Polaris Working on ATV With Anti-Lock Brakes
Are anti-lock brakes coming soon to ATVs? Could be, as Polaris applied for a patent for an ATV with ABS. You can check out the patent application for yourself right here.
Here is how the ATV ABS system is described in the patent application:
An all-terrain vehicle is disclosed having a braking system with an anti-lock braking control module and a first brake master cylinder hydraulically coupled to anti-lock braking control module. A first brake actuator is coupled to the first brake master cylinder and a brake caliper is coupled to at least some of the ground engaging members. The first brake master cylinder upon actuation provides anti-lock braking to either the first or second ground-engaging members. A second brake master cylinder is hydraulically coupled to the anti-lock braking module. A second brake actuator is coupled to the second brake master cylinder and a brake caliper is coupled to at least some of the ground engaging members. The second brake master cylinder upon actuation provides anti-lock braking to either the first or second ground engaging members. The vehicle also has a speed monitor with a gear ring positioned on an exterior surface of a stub shaft and a speed pickup positioned adjacent to the gear ring.
It should be noted that Polaris wouldn’t the first ATV manufacturer to offer vehicles with ABS. Can-Am actually introduced ABS technology on ATVs about a year ago, but this is strictly for the European market and was done to comply with European union regulations.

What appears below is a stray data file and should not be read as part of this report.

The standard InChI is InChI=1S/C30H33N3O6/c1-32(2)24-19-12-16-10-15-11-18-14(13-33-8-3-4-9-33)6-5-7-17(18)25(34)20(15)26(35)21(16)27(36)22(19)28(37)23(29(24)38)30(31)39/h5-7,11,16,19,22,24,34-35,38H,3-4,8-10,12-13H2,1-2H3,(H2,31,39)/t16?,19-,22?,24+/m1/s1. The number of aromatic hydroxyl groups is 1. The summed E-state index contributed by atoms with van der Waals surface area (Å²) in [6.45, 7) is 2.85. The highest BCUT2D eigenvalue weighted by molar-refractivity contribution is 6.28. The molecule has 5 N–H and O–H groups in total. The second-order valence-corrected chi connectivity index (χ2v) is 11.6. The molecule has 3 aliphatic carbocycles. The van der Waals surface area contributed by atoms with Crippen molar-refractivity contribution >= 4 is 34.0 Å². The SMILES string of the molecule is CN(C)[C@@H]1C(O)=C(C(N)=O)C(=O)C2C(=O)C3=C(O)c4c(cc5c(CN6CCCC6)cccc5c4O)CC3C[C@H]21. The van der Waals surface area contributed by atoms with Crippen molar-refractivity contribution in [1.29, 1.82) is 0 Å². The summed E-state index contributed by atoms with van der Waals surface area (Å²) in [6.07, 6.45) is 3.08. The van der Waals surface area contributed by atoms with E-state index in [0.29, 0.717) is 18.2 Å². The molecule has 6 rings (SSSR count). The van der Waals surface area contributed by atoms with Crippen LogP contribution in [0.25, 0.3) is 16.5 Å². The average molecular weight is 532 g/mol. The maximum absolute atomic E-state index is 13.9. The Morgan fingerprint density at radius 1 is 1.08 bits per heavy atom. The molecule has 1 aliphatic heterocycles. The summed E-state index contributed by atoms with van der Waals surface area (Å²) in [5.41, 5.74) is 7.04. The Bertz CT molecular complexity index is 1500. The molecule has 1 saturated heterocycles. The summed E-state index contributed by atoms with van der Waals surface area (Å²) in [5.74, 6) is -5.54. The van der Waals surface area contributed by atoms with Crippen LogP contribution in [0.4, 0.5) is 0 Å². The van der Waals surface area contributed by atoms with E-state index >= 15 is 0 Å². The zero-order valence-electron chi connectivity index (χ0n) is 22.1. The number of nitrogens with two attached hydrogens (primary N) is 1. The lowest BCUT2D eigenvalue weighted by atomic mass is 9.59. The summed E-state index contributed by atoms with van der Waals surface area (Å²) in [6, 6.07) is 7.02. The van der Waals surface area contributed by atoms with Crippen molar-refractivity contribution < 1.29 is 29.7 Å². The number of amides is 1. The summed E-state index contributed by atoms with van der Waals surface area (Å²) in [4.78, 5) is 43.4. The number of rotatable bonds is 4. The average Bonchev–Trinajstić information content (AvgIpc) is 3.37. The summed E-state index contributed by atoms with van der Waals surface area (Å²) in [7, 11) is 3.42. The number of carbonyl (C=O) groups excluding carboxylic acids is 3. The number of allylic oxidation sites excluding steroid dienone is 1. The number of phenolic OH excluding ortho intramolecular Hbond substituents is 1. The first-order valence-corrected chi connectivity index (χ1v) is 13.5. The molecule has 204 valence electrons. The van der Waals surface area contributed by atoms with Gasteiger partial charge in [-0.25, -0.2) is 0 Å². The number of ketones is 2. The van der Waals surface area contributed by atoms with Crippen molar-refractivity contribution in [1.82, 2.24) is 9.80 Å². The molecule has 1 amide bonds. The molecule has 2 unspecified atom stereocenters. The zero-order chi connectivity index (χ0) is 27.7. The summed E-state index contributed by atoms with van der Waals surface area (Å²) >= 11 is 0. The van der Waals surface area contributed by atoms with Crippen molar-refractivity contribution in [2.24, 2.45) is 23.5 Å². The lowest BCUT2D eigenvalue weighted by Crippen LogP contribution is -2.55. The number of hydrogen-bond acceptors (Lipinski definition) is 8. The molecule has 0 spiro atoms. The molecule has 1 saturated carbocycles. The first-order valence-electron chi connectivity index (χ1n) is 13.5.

The European market may well be the target for Polaris’ ABS technology. European Union regulations greatly limit the top speed of ATVs that are not equipped with ABS.
However, it’s certainly possible we could one day see that technology in North America. Beyond being part of every modern car or truck, anti-lock brakes have also found their way to quite a few motorcycles – with European laws being a prime motivator for manufacturers.
As to how this might affect cost, adding optional anti-lock brakes to motorcycles in the United States generally costs about $500. We suspect it will be a bit more expensive for off-road vehicles, as the technology would be more complex due to the variety of terrain these vehicles have to deal with.
I have been working exclusively in digital media since 1997. I started out with TSN.ca, spending nearly nine years creating and editing content on Canada's leading sports website. I left to join VerticalScope, Inc., one of the world's largest online publishers, to start a number of powersports publications. While at VerticalScope, I've helped create and oversee content for a wide variety of different publications, including ATV.com, Off-Road.com, ArcheryTalk.com, Tractor.com, RVGuide.com, and many more.
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